• Hoppé, Emil Otto. (1878–1972): Adolf Bolm in Thamar (Monsieur Adolph Bolm, Thamar), 1912

Hoppé, Emil Otto. (1878–1972): Adolf Bolm in Thamar (Monsieur Adolph Bolm, Thamar), 1912

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Sepia toned gelatin photograph of the important dancer, ca. 1912. Stamped "ADOLPH BOLM / 'THAMAR' / SERGE de DIAGHILEFF'S BALLET RUSSE" on the verso in violet ink. Right edge trimmed irregularly, small loss to upper left corner, light spotting, else in fine condition. 5.2 x 8 inches [13.2 x 20.3 cm]. Framed. 

An early associate of Anna Pavlova, Adolphe Bolm later was a major figure in Diaghilev's Ballet Russes. An injury sustained during this US tour lead him to leave the company and remain in the US, where he went on to organize "Ballet Intime" and collaborate with the New York Metropolitan Opera. He is shown in the present image in the 1912 Ballets Russes production of "Thamar," in a costume by Leon Bakst.

In the ballet with music by Balakirev and choreography by Michel Fokine, the subject of the life of Thamar, Queen of Georgia from 1184 to 1213, was transformed in the spirit of nineteenth-century Romanticism, becoming a symbol of nationalist pride in the face of growing Russian cultural dominance in the Caucasus. Russian poet Mikhail Lermontov fictionalized Thamar’s history within his interpretation of a Georgian legend of a malevolent seductress in his 1841 poem, Tamara, and it was this version, along with Balakirev’s symphonic poem Tamara, that inspired Bakst and Fokine for the Ballets Russes production. Bakst’s looming set dramatized Thamar’s isolated court in her castle in the treacherous Terek River and provided a stark background for his sumptuous and richly detailed costumes for the queen, her courtiers, guards and suitors.  The men’s costumes are based on the traditional Caucasian cherkeska (Circassian coat) or kaftan with beshmet underdress.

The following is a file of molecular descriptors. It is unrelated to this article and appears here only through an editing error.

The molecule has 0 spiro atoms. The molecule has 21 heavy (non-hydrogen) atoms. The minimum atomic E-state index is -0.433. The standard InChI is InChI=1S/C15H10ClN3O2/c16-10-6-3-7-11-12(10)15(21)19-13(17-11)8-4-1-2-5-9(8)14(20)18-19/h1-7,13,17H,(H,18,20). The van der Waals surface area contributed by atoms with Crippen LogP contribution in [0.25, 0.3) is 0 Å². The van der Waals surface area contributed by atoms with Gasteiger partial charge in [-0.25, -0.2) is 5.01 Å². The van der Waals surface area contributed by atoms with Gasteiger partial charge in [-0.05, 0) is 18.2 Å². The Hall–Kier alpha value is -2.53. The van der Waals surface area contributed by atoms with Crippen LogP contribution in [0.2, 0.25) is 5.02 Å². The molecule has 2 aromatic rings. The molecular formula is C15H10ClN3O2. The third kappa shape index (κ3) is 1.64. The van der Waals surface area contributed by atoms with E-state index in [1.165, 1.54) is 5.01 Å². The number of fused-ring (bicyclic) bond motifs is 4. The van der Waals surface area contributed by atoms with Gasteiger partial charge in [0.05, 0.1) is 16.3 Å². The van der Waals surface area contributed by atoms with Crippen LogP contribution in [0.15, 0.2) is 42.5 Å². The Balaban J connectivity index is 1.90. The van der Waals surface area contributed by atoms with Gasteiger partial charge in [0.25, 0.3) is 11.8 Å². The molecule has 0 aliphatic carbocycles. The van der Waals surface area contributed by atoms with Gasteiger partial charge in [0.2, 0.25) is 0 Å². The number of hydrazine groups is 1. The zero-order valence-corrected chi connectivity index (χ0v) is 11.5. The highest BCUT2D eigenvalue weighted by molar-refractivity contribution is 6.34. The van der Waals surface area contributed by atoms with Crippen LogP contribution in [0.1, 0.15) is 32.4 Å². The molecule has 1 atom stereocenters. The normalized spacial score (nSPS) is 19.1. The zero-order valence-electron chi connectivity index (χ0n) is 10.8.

German born photographer E. O. Hoppé moved to London in 1902 at the age of 24 to work for the Deutsche Bank. He was elected member of the Royal Photographic Society in 1903 and became one of the most important portrait and documentary photographers of his time. E. O. Hoppé spent most of his life in England or travelling the rest of the world on assignments. The present photograph was published as a gravure in Hoppé's 1913 Fine Art Society London volume "Studies from the Russian Ballet," the photographer’s first major publication. At a time when ballet was highly popular he photographed most of the leading members of Serge Diaghilev’s Russian Ballet in London and the present image of Bolm is one of his most celebrated images.